Friday, November 21, 2014

GOOD INFO ON PARENTING LGBTQ TEENS


In the process of gathering information for Brookline Parent Education Network to help parents understand some of the subtleties and complexities of growing up LGBTQ, I’ve come across two dynamite websites. Everyoneisgay.com is geared toward teens themselves, and it offers resources and advice about everything from how to come out to one’s parents to sophisticated transgender issues. The other connected site is www.TheParentsProject.com, which provides a wealth of resources, blog posts, and opportunities to ask/answer questions about parenting children through the often tricky process of gender and sexuality identity. Some of the info is broad enough for all parents…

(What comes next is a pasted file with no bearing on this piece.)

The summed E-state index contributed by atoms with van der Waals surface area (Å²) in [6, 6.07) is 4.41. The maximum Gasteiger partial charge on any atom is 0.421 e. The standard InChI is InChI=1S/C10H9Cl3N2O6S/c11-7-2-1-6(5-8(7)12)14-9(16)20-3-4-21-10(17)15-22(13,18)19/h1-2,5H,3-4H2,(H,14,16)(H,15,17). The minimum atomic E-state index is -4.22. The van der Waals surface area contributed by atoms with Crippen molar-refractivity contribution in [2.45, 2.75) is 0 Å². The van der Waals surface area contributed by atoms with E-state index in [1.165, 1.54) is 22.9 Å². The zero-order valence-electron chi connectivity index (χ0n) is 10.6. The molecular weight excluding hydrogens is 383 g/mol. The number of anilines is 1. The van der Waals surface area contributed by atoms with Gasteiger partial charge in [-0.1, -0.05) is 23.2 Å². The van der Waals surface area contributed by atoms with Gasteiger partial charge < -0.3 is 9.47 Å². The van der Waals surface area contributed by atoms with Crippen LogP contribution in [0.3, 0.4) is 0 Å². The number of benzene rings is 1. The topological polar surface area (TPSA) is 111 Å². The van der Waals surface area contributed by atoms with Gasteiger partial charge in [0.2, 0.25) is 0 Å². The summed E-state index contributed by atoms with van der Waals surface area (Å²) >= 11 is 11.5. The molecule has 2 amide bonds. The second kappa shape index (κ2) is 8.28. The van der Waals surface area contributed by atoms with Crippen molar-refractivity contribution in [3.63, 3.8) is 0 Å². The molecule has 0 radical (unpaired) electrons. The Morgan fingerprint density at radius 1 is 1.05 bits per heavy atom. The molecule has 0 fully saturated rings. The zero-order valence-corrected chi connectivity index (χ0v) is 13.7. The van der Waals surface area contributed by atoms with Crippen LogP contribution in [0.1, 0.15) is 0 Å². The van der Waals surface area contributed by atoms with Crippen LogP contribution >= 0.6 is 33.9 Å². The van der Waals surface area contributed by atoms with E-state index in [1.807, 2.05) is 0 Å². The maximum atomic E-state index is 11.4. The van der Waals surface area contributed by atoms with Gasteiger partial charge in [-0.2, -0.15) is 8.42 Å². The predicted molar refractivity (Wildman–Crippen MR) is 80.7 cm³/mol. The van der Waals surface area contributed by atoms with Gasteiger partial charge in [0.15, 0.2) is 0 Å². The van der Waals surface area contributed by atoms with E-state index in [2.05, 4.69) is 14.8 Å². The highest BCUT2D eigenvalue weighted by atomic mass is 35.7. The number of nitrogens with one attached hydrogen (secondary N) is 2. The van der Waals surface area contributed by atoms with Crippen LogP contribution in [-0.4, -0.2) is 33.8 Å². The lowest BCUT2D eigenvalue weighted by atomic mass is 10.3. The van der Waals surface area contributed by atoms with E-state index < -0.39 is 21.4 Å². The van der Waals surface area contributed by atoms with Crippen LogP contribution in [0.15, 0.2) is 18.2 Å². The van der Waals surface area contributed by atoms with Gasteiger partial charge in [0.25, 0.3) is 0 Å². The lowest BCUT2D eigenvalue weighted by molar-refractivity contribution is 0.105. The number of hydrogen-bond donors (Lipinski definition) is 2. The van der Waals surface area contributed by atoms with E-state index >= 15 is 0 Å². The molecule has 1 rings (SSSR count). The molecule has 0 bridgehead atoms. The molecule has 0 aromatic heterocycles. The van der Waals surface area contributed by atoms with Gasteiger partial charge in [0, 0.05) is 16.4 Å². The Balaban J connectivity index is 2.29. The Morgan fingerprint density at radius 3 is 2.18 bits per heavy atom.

Tuesday, April 15, 2014

THE SMOKING JOINT...


According to an article in today's Time Magazine online, "A study being released this week by researchers from Northwestern University’s Feinberg School of Medicine and Harvard Medical School has found that 18- to 25-year-olds who smoke marijuana only recreationally showed significant abnormalities in the brain." For the study’s purposes, “recreationally” was considered a joint or two on the weekends, which many parents might not find any more alarming than casual beer drinking. But the study’s findings show that even those who smoked just one joint a week altered the density, volume, and shape of two key parts of the still developing brain—the nucleus accumbens and the amygdala. It was a small study, but if it shows this much impact on the brains of 18-25 year olds, imagine how recreational marijuana use could be effecting younger, even more vulnerable brains…